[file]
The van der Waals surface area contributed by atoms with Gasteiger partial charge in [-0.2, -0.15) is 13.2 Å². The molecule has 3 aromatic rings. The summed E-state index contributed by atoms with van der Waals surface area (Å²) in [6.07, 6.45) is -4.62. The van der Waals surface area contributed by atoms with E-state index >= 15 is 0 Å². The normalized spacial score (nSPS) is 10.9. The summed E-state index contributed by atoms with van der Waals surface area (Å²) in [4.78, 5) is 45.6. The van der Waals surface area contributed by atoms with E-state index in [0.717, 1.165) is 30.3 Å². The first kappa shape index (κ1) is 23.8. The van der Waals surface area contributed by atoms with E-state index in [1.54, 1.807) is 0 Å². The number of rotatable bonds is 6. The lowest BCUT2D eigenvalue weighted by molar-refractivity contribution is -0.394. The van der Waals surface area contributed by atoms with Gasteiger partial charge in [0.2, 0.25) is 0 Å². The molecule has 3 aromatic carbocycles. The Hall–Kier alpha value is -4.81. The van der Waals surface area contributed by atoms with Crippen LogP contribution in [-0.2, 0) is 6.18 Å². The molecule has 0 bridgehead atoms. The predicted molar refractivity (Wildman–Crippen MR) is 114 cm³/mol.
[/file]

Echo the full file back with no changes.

The van der Waals surface area contributed by atoms with Gasteiger partial charge in [-0.2, -0.15) is 13.2 Å². The molecule has 3 aromatic rings. The summed E-state index contributed by atoms with van der Waals surface area (Å²) in [6.07, 6.45) is -4.62. The van der Waals surface area contributed by atoms with E-state index >= 15 is 0 Å². The normalized spacial score (nSPS) is 10.9. The summed E-state index contributed by atoms with van der Waals surface area (Å²) in [4.78, 5) is 45.6. The van der Waals surface area contributed by atoms with E-state index in [0.717, 1.165) is 30.3 Å². The first kappa shape index (κ1) is 23.8. The van der Waals surface area contributed by atoms with E-state index in [1.54, 1.807) is 0 Å². The number of rotatable bonds is 6. The lowest BCUT2D eigenvalue weighted by molar-refractivity contribution is -0.394. The van der Waals surface area contributed by atoms with Gasteiger partial charge in [0.2, 0.25) is 0 Å². The molecule has 3 aromatic carbocycles. The Hall–Kier alpha value is -4.81. The van der Waals surface area contributed by atoms with Crippen LogP contribution in [-0.2, 0) is 6.18 Å². The molecule has 0 bridgehead atoms. The predicted molar refractivity (Wildman–Crippen MR) is 114 cm³/mol.